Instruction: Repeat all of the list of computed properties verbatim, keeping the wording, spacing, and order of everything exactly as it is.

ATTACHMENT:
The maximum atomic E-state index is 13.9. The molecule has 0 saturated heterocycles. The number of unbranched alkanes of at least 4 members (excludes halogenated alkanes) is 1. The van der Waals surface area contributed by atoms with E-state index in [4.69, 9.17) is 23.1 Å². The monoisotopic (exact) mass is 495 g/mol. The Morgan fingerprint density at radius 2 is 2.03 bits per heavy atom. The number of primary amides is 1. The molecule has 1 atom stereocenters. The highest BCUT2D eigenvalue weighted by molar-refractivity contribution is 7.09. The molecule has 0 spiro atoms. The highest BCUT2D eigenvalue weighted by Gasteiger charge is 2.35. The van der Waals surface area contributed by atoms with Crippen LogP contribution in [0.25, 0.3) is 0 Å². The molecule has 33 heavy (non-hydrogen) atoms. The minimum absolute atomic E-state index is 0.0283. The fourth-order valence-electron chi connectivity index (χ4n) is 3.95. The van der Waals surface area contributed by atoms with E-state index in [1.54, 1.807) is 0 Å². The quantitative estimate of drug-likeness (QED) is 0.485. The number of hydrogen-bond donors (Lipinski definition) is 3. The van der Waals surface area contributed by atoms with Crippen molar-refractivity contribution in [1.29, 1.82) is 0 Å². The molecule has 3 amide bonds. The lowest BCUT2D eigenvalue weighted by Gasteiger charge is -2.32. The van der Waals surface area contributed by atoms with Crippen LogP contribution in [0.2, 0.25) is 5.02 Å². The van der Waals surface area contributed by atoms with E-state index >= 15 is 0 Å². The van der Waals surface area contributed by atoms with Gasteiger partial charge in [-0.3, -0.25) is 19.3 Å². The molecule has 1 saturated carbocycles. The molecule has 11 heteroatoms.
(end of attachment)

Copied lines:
The maximum atomic E-state index is 13.9. The molecule has 0 saturated heterocycles. The number of unbranched alkanes of at least 4 members (excludes halogenated alkanes) is 1. The van der Waals surface area contributed by atoms with E-state index in [4.69, 9.17) is 23.1 Å². The monoisotopic (exact) mass is 495 g/mol. The Morgan fingerprint density at radius 2 is 2.03 bits per heavy atom. The number of primary amides is 1. The molecule has 1 atom stereocenters. The highest BCUT2D eigenvalue weighted by molar-refractivity contribution is 7.09. The molecule has 0 spiro atoms. The highest BCUT2D eigenvalue weighted by Gasteiger charge is 2.35. The van der Waals surface area contributed by atoms with Crippen LogP contribution in [0.25, 0.3) is 0 Å². The molecule has 33 heavy (non-hydrogen) atoms. The minimum absolute atomic E-state index is 0.0283. The fourth-order valence-electron chi connectivity index (χ4n) is 3.95. The van der Waals surface area contributed by atoms with E-state index in [1.54, 1.807) is 0 Å². The quantitative estimate of drug-likeness (QED) is 0.485. The number of hydrogen-bond donors (Lipinski definition) is 3. The van der Waals surface area contributed by atoms with Crippen molar-refractivity contribution in [1.29, 1.82) is 0 Å². The molecule has 3 amide bonds. The lowest BCUT2D eigenvalue weighted by Gasteiger charge is -2.32. The van der Waals surface area contributed by atoms with Crippen LogP contribution in [0.2, 0.25) is 5.02 Å². The van der Waals surface area contributed by atoms with E-state index >= 15 is 0 Å². The van der Waals surface area contributed by atoms with Gasteiger partial charge in [-0.3, -0.25) is 19.3 Å². The molecule has 1 saturated carbocycles. The molecule has 11 heteroatoms.